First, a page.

Poverty Environment Partnership
Reports and Articles
Assuming that fisheries can be managed in such a way as to generate their implicit wealth (resource rents), this paper discusses what might be done with such rents. Decisions on such usage must in practice emerge from the political process. It is not the intention of this paper to suggest that there is a right set of decisions that must be made, still less to tell countries what to do, but rather to raise issues to take into consideration.
This paper aims to present the fundamental ideas underpinning resource rent and to give some idea of its economic importance. However, the concept of resource rent is not easy to explain simply because it depends on an understanding of some key economic concepts (such as opportunity costs and normal profits). Due to its central role in fisheries exploitation, all fisheries managers need to have some familiarity with these terms. It should be an important part of policy development to ensure a minimum training in economics for fisheries managers.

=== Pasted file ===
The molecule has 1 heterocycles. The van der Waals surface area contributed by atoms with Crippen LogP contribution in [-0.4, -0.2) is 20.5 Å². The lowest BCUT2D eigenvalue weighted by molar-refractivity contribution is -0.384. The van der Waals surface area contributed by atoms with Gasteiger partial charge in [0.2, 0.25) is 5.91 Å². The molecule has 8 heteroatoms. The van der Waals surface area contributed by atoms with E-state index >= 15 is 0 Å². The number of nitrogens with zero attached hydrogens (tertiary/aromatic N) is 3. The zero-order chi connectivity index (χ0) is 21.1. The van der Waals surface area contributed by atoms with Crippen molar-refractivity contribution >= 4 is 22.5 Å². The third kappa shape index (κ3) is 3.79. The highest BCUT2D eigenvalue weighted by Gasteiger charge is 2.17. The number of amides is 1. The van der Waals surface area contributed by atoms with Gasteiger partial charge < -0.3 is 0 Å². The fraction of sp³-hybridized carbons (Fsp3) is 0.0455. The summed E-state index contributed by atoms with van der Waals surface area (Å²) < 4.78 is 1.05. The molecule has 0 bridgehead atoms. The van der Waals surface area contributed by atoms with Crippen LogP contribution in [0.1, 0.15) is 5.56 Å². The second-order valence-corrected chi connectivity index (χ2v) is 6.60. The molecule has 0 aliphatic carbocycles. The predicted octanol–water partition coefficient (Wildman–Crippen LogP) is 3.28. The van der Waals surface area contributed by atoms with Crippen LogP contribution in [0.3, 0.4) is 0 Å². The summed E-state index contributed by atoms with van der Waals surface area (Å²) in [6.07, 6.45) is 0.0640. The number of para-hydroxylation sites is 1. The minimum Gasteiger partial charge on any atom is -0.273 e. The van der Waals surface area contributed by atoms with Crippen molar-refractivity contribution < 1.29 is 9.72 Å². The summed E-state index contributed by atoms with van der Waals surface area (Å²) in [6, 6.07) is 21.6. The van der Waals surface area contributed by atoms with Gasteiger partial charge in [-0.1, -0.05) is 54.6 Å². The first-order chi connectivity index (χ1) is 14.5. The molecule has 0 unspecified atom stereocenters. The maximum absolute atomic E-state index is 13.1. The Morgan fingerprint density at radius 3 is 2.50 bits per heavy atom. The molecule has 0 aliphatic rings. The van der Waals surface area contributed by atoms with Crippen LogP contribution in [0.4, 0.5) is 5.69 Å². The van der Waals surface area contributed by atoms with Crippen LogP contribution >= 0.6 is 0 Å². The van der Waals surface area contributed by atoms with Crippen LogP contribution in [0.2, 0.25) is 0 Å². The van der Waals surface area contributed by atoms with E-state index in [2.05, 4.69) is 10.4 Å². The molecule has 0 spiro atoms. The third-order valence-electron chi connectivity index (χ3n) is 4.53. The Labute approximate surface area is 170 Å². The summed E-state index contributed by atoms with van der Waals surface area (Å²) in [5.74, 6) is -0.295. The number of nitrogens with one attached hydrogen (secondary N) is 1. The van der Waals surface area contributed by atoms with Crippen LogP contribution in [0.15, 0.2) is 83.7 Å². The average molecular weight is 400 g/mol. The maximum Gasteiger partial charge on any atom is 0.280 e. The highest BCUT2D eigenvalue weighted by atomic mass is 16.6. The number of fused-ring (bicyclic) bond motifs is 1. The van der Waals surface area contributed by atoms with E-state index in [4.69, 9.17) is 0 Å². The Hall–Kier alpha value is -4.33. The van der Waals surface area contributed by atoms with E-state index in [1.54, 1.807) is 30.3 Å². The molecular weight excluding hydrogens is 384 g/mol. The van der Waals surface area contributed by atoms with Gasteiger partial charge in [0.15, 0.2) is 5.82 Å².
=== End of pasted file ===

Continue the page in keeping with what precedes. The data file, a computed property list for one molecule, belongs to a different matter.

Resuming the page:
Environmental fiscal reform (EFR) refers to a range of taxation and pricing measures which can raise fiscal revenues while furthering environmental goals. EFR can play an important role in pursuing the MDGs of ﾓhalving absolute povertyﾔ and of ﾓ reversing the loss of environmental resources by the year 2015ﾔ. This document outlines the key issues to be faced when designing environmental fiscal reform (EFR).
While significant development progress has been achieved over the past two decades, with almost 650 million people moving out of extreme poverty in developing countries between 1990 and 2008, nearly 1.3 billion women, men and children have been left behind living on less than US$1.25 per day.